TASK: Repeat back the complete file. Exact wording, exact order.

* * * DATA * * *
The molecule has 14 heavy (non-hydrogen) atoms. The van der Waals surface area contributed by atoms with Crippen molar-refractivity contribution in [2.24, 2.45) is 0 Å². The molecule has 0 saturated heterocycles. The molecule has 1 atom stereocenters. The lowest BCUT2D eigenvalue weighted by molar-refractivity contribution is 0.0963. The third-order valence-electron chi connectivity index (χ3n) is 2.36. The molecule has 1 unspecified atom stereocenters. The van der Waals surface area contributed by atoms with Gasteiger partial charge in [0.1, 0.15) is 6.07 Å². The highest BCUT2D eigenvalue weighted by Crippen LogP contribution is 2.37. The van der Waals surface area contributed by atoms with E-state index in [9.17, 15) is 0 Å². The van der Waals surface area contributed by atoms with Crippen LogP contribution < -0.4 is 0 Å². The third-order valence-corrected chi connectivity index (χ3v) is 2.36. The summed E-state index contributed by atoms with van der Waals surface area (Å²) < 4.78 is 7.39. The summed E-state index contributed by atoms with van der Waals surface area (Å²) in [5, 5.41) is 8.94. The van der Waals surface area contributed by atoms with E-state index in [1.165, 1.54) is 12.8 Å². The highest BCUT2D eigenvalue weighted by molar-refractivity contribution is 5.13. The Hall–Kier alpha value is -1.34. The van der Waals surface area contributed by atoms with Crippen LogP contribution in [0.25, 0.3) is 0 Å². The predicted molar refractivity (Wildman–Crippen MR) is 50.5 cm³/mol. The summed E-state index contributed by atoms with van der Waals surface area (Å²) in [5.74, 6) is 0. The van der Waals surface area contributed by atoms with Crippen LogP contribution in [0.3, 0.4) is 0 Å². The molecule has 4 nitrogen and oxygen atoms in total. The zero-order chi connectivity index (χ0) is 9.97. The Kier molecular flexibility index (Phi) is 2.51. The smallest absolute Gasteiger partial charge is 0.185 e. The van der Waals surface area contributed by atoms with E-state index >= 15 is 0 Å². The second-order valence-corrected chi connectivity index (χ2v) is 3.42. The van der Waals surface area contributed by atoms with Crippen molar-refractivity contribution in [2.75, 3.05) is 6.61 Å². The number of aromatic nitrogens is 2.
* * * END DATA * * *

The molecule has 14 heavy (non-hydrogen) atoms. The van der Waals surface area contributed by atoms with Crippen molar-refractivity contribution in [2.24, 2.45) is 0 Å². The molecule has 0 saturated heterocycles. The molecule has 1 atom stereocenters. The lowest BCUT2D eigenvalue weighted by molar-refractivity contribution is 0.0963. The third-order valence-electron chi connectivity index (χ3n) is 2.36. The molecule has 1 unspecified atom stereocenters. The van der Waals surface area contributed by atoms with Gasteiger partial charge in [0.1, 0.15) is 6.07 Å². The highest BCUT2D eigenvalue weighted by Crippen LogP contribution is 2.37. The van der Waals surface area contributed by atoms with E-state index in [9.17, 15) is 0 Å². The van der Waals surface area contributed by atoms with Crippen LogP contribution < -0.4 is 0 Å². The third-order valence-corrected chi connectivity index (χ3v) is 2.36. The summed E-state index contributed by atoms with van der Waals surface area (Å²) < 4.78 is 7.39. The summed E-state index contributed by atoms with van der Waals surface area (Å²) in [5, 5.41) is 8.94. The van der Waals surface area contributed by atoms with E-state index in [1.165, 1.54) is 12.8 Å². The highest BCUT2D eigenvalue weighted by molar-refractivity contribution is 5.13. The Hall–Kier alpha value is -1.34. The van der Waals surface area contributed by atoms with Crippen LogP contribution in [0.25, 0.3) is 0 Å². The predicted molar refractivity (Wildman–Crippen MR) is 50.5 cm³/mol. The summed E-state index contributed by atoms with van der Waals surface area (Å²) in [5.74, 6) is 0. The van der Waals surface area contributed by atoms with Crippen LogP contribution in [0.3, 0.4) is 0 Å². The molecule has 4 nitrogen and oxygen atoms in total. The zero-order chi connectivity index (χ0) is 9.97. The Kier molecular flexibility index (Phi) is 2.51. The smallest absolute Gasteiger partial charge is 0.185 e. The van der Waals surface area contributed by atoms with E-state index >= 15 is 0 Å². The second-order valence-corrected chi connectivity index (χ2v) is 3.42. The van der Waals surface area contributed by atoms with Crippen molar-refractivity contribution in [2.75, 3.05) is 6.61 Å². The number of aromatic nitrogens is 2.